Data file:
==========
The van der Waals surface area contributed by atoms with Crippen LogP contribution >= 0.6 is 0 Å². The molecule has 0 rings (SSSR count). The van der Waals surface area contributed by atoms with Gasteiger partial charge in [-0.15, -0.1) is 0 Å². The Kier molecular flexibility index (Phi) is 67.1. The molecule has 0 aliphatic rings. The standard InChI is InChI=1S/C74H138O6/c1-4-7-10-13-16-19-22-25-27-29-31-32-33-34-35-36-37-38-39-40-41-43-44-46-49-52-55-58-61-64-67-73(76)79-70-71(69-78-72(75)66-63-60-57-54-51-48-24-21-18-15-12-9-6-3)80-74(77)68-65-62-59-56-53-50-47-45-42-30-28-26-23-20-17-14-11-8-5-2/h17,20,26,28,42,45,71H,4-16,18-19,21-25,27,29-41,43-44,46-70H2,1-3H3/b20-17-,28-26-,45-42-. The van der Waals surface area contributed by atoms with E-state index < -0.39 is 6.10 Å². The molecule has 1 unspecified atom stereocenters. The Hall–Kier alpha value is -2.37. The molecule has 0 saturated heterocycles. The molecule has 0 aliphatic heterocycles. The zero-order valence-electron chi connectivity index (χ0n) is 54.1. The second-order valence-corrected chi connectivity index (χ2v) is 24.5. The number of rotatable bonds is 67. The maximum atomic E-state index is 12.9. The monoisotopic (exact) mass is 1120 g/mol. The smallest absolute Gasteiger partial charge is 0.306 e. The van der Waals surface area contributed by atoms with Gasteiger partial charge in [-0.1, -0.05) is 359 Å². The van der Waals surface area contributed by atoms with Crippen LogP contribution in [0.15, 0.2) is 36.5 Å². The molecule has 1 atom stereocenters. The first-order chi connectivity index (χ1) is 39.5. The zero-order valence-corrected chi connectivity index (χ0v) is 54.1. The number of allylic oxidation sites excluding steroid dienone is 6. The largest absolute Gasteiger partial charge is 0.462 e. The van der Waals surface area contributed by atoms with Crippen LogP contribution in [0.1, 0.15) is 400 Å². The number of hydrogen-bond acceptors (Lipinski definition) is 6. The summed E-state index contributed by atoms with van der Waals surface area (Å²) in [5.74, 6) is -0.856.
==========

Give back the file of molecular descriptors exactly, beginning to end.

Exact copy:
The van der Waals surface area contributed by atoms with Crippen LogP contribution >= 0.6 is 0 Å². The molecule has 0 rings (SSSR count). The van der Waals surface area contributed by atoms with Gasteiger partial charge in [-0.15, -0.1) is 0 Å². The Kier molecular flexibility index (Phi) is 67.1. The molecule has 0 aliphatic rings. The standard InChI is InChI=1S/C74H138O6/c1-4-7-10-13-16-19-22-25-27-29-31-32-33-34-35-36-37-38-39-40-41-43-44-46-49-52-55-58-61-64-67-73(76)79-70-71(69-78-72(75)66-63-60-57-54-51-48-24-21-18-15-12-9-6-3)80-74(77)68-65-62-59-56-53-50-47-45-42-30-28-26-23-20-17-14-11-8-5-2/h17,20,26,28,42,45,71H,4-16,18-19,21-25,27,29-41,43-44,46-70H2,1-3H3/b20-17-,28-26-,45-42-. The van der Waals surface area contributed by atoms with E-state index < -0.39 is 6.10 Å². The molecule has 1 unspecified atom stereocenters. The Hall–Kier alpha value is -2.37. The molecule has 0 saturated heterocycles. The molecule has 0 aliphatic heterocycles. The zero-order valence-electron chi connectivity index (χ0n) is 54.1. The second-order valence-corrected chi connectivity index (χ2v) is 24.5. The number of rotatable bonds is 67. The maximum atomic E-state index is 12.9. The monoisotopic (exact) mass is 1120 g/mol. The smallest absolute Gasteiger partial charge is 0.306 e. The van der Waals surface area contributed by atoms with Gasteiger partial charge in [-0.1, -0.05) is 359 Å². The van der Waals surface area contributed by atoms with Crippen LogP contribution in [0.15, 0.2) is 36.5 Å². The molecule has 1 atom stereocenters. The first-order chi connectivity index (χ1) is 39.5. The zero-order valence-corrected chi connectivity index (χ0v) is 54.1. The number of allylic oxidation sites excluding steroid dienone is 6. The largest absolute Gasteiger partial charge is 0.462 e. The van der Waals surface area contributed by atoms with Crippen LogP contribution in [0.1, 0.15) is 400 Å². The number of hydrogen-bond acceptors (Lipinski definition) is 6. The summed E-state index contributed by atoms with van der Waals surface area (Å²) in [5.74, 6) is -0.856.